Open Source software will continue to gain widespread adoption.  Drupal, Joomla, Mambo, Typo3, WordPress, and even xMod are solid tools depending on the job you’re asking them to do.  But the real innovation here will come from systems integrators that offer these solutions as a service.  Companies that allow you to setup and host these applications will do well.  I like the business model from companies such as Volusion and Shopify in this respect where for about $50 a month you get an e-commerce platform that should meet most online stores needs.



6.   Cloud Computing



Cloud computing is an amorphous term, but I’m defining it here as data centers migrating away from corporate or the home to the internet based data centers. Firms like Rackspace, Carbonite, Jungle Disk and my favorite, Box.net are really growing their user base.  The ability to integrate these applications within other software packages, (for example you can integrate Box.net within NetSuite), is a real alternative to the costly implementations for tools like Sharepoint and Documentum.  Keep an eye on the company that Computer Associates acquired, 3Tera, and software companies that virtualize data centers and applications.   This software allows data centers to move their entire operation to the data center closest to the highest levels of traffic within seconds.  As the world rotates each day, the data centers will also rotate to wherever the sun is shining.  The data center that never sees night – interesting concept towards addressing disaster recovery and increasing internet speeds while seeking best pricing on energy.  That’s enough to make the “green” contingency happy, the typical internet user and even the lawyers among us.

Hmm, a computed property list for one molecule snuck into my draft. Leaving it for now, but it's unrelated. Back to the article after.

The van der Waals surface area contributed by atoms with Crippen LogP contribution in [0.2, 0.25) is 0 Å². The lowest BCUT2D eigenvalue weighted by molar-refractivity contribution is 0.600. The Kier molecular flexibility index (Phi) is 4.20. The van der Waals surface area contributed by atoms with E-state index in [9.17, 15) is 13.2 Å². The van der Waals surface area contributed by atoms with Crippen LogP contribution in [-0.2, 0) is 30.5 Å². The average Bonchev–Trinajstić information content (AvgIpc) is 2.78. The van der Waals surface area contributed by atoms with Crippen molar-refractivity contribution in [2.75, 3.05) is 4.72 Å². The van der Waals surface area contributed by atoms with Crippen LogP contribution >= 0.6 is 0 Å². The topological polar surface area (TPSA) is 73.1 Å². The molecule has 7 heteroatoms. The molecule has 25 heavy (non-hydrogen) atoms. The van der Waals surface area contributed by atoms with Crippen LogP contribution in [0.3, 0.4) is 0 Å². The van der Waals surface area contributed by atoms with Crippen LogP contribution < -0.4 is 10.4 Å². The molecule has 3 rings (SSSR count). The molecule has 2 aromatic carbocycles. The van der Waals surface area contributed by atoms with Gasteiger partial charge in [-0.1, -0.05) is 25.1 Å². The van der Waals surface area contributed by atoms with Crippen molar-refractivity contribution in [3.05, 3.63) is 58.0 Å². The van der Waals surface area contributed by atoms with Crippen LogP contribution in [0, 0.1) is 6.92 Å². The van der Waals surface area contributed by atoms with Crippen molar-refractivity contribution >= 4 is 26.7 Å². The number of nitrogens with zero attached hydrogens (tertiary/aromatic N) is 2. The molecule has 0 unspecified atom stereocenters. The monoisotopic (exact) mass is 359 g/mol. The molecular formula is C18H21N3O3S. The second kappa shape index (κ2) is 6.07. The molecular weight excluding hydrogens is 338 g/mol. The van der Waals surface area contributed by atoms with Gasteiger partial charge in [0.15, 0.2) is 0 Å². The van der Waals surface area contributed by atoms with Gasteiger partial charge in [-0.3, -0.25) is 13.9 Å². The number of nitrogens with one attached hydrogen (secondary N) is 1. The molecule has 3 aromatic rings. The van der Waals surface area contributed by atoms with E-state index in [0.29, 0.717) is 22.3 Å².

5.  ieverything™  vs Robot This